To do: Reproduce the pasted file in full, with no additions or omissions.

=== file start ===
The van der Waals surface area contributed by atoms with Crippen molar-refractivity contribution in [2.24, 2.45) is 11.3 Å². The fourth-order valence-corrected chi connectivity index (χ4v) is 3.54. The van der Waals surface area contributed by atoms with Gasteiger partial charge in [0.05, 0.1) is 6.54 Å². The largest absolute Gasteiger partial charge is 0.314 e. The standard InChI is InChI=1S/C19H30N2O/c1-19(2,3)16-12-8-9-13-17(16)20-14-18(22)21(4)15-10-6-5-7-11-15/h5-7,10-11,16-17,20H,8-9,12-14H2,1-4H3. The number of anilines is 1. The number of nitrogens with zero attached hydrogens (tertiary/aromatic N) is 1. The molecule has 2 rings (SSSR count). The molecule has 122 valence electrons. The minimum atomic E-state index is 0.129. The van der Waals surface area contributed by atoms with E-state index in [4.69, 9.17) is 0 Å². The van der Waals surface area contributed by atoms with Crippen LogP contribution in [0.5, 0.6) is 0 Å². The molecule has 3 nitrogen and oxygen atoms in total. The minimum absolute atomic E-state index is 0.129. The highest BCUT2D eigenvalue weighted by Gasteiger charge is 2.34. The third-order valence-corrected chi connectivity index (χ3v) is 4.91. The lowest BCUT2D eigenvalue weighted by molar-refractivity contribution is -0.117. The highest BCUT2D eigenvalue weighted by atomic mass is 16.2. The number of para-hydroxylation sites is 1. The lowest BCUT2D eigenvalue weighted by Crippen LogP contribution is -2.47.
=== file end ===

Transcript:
The van der Waals surface area contributed by atoms with Crippen molar-refractivity contribution in [2.24, 2.45) is 11.3 Å². The fourth-order valence-corrected chi connectivity index (χ4v) is 3.54. The van der Waals surface area contributed by atoms with Gasteiger partial charge in [0.05, 0.1) is 6.54 Å². The largest absolute Gasteiger partial charge is 0.314 e. The standard InChI is InChI=1S/C19H30N2O/c1-19(2,3)16-12-8-9-13-17(16)20-14-18(22)21(4)15-10-6-5-7-11-15/h5-7,10-11,16-17,20H,8-9,12-14H2,1-4H3. The number of anilines is 1. The number of nitrogens with zero attached hydrogens (tertiary/aromatic N) is 1. The molecule has 2 rings (SSSR count). The molecule has 122 valence electrons. The minimum atomic E-state index is 0.129. The van der Waals surface area contributed by atoms with E-state index in [4.69, 9.17) is 0 Å². The van der Waals surface area contributed by atoms with Crippen LogP contribution in [0.5, 0.6) is 0 Å². The molecule has 3 nitrogen and oxygen atoms in total. The minimum absolute atomic E-state index is 0.129. The highest BCUT2D eigenvalue weighted by Gasteiger charge is 2.34. The third-order valence-corrected chi connectivity index (χ3v) is 4.91. The lowest BCUT2D eigenvalue weighted by molar-refractivity contribution is -0.117. The highest BCUT2D eigenvalue weighted by atomic mass is 16.2. The number of para-hydroxylation sites is 1. The lowest BCUT2D eigenvalue weighted by Crippen LogP contribution is -2.47.